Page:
Genes play a role in addiction, too.
You can inherit how your nerve cells respond to nicotine. And the way your nerve cells respond affects how easily you become addicted or how much you smoke, vape, or chew.
In fact, some researchers believe that the risk of becoming addicted is, 50 to 75%, due to your genes!
The number of nicotine receptors in your brain increases if you’re a heavy smoker. But how much that number increases depends on your genes.
Some people don’t develop many nicotine receptors, no matter how much they smoke. If you’re one of those people, you are a light smoker.
But if you’re someone who has formed a lot of additional nicotine receptors, you probably consume more than a pack a day.
Nicotine Side Effects on the Brain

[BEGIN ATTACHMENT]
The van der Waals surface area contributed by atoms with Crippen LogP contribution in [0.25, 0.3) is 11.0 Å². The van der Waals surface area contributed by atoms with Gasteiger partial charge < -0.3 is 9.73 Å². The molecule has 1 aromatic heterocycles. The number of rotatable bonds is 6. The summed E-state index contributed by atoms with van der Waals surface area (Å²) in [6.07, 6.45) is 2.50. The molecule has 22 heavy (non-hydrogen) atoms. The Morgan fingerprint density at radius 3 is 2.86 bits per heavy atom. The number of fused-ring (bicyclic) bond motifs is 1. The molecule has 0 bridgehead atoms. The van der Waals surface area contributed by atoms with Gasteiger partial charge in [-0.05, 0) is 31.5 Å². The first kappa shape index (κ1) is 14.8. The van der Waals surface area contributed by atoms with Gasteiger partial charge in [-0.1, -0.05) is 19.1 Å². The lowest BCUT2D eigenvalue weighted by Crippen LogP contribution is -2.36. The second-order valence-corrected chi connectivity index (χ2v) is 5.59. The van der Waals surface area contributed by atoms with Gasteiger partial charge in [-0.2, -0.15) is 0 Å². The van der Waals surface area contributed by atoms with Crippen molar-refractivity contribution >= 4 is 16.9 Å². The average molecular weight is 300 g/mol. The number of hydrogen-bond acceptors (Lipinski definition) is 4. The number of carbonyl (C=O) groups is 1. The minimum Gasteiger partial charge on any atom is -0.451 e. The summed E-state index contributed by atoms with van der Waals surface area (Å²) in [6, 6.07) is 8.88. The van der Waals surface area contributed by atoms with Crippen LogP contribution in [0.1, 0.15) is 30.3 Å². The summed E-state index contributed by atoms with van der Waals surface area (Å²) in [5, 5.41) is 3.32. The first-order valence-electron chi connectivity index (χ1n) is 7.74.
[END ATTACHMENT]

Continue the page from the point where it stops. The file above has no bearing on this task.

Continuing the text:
One of the most significant dangers of nicotine is that it throws the brain chemicals, like dopamine and endorphin, out of balance. Research shows nicotine also prevents the genesis of new brain cells.
Side effects of nicotine on the brain of adults:
- disrupted sleep patterns
- blood flow restriction
Side effects of nicotine on the brain of teenagers and young adults:
- nicotine creates lasting impairments in memory, attention, and learning. The brain changes until the age of 25, and nicotine has a negative impact on that change.
Is Nicotine Bad for You? What Does Nicotine Do to Your Body
Cigarette addiction has other physical effects, too. Nicotine affects the cardiovascular, respiratory, gastrointestinal, renal, and reproductive systems of the body.
Nicotine affects your blood circulation and heart